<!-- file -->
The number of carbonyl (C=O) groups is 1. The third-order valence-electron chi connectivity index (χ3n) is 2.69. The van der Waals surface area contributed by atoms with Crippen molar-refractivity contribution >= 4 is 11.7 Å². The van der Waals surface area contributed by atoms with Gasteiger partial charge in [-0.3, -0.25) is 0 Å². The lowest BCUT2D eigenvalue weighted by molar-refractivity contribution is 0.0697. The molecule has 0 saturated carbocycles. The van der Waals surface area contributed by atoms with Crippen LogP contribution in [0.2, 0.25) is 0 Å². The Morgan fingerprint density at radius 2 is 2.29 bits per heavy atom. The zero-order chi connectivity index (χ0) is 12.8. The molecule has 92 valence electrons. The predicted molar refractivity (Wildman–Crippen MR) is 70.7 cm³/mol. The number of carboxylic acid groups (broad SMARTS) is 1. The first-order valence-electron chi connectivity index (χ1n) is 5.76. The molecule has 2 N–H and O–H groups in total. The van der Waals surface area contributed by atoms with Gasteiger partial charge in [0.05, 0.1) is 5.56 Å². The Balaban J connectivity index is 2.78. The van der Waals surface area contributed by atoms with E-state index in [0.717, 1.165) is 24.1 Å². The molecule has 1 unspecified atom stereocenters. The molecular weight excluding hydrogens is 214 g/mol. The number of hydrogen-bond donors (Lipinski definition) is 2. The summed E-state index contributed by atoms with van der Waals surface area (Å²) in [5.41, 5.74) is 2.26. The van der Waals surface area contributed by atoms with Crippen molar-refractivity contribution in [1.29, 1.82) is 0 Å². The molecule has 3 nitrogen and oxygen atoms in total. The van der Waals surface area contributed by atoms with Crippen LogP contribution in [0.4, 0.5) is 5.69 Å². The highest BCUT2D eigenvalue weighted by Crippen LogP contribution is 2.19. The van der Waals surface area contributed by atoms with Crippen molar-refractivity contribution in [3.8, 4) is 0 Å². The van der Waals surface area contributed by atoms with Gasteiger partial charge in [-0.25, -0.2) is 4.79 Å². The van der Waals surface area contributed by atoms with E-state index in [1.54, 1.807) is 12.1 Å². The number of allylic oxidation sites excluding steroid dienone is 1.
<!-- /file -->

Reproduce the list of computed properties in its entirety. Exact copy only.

The number of carbonyl (C=O) groups is 1. The third-order valence-electron chi connectivity index (χ3n) is 2.69. The van der Waals surface area contributed by atoms with Crippen molar-refractivity contribution >= 4 is 11.7 Å². The van der Waals surface area contributed by atoms with Gasteiger partial charge in [-0.3, -0.25) is 0 Å². The lowest BCUT2D eigenvalue weighted by molar-refractivity contribution is 0.0697. The molecule has 0 saturated carbocycles. The van der Waals surface area contributed by atoms with Crippen LogP contribution in [0.2, 0.25) is 0 Å². The Morgan fingerprint density at radius 2 is 2.29 bits per heavy atom. The zero-order chi connectivity index (χ0) is 12.8. The molecule has 92 valence electrons. The predicted molar refractivity (Wildman–Crippen MR) is 70.7 cm³/mol. The number of carboxylic acid groups (broad SMARTS) is 1. The first-order valence-electron chi connectivity index (χ1n) is 5.76. The molecule has 2 N–H and O–H groups in total. The van der Waals surface area contributed by atoms with Gasteiger partial charge in [0.05, 0.1) is 5.56 Å². The Balaban J connectivity index is 2.78. The van der Waals surface area contributed by atoms with E-state index in [0.717, 1.165) is 24.1 Å². The molecule has 1 unspecified atom stereocenters. The molecular weight excluding hydrogens is 214 g/mol. The number of hydrogen-bond donors (Lipinski definition) is 2. The summed E-state index contributed by atoms with van der Waals surface area (Å²) in [5.41, 5.74) is 2.26. The van der Waals surface area contributed by atoms with Crippen molar-refractivity contribution in [1.29, 1.82) is 0 Å². The molecule has 3 nitrogen and oxygen atoms in total. The van der Waals surface area contributed by atoms with Crippen LogP contribution in [0.4, 0.5) is 5.69 Å². The highest BCUT2D eigenvalue weighted by Crippen LogP contribution is 2.19. The van der Waals surface area contributed by atoms with Crippen molar-refractivity contribution in [3.8, 4) is 0 Å². The van der Waals surface area contributed by atoms with Gasteiger partial charge in [-0.25, -0.2) is 4.79 Å². The van der Waals surface area contributed by atoms with E-state index in [1.54, 1.807) is 12.1 Å². The number of allylic oxidation sites excluding steroid dienone is 1.